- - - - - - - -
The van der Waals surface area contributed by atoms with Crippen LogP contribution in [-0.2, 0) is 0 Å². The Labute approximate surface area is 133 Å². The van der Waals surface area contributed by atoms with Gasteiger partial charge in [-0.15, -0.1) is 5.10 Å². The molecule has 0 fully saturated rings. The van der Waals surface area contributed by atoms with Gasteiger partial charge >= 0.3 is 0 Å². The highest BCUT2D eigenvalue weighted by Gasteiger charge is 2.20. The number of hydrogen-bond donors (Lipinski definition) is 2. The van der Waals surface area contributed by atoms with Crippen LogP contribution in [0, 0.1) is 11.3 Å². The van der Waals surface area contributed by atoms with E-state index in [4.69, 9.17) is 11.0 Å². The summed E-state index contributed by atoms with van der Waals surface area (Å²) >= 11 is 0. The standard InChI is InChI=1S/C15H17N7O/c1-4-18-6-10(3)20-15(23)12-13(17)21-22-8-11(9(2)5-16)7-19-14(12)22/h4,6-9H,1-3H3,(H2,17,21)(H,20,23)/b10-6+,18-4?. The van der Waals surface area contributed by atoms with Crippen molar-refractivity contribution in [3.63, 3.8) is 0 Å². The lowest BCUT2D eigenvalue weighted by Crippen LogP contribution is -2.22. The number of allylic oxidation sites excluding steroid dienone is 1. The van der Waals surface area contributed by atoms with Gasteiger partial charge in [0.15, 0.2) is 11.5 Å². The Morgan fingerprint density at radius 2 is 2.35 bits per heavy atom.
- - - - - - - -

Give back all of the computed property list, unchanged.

The van der Waals surface area contributed by atoms with Crippen LogP contribution in [-0.2, 0) is 0 Å². The Labute approximate surface area is 133 Å². The van der Waals surface area contributed by atoms with Gasteiger partial charge in [-0.15, -0.1) is 5.10 Å². The molecule has 0 fully saturated rings. The van der Waals surface area contributed by atoms with Gasteiger partial charge >= 0.3 is 0 Å². The highest BCUT2D eigenvalue weighted by Gasteiger charge is 2.20. The number of hydrogen-bond donors (Lipinski definition) is 2. The van der Waals surface area contributed by atoms with Crippen LogP contribution in [0, 0.1) is 11.3 Å². The van der Waals surface area contributed by atoms with E-state index in [4.69, 9.17) is 11.0 Å². The summed E-state index contributed by atoms with van der Waals surface area (Å²) >= 11 is 0. The standard InChI is InChI=1S/C15H17N7O/c1-4-18-6-10(3)20-15(23)12-13(17)21-22-8-11(9(2)5-16)7-19-14(12)22/h4,6-9H,1-3H3,(H2,17,21)(H,20,23)/b10-6+,18-4?. The van der Waals surface area contributed by atoms with Crippen molar-refractivity contribution in [3.63, 3.8) is 0 Å². The lowest BCUT2D eigenvalue weighted by Crippen LogP contribution is -2.22. The number of allylic oxidation sites excluding steroid dienone is 1. The van der Waals surface area contributed by atoms with Gasteiger partial charge in [0.15, 0.2) is 11.5 Å². The Morgan fingerprint density at radius 2 is 2.35 bits per heavy atom.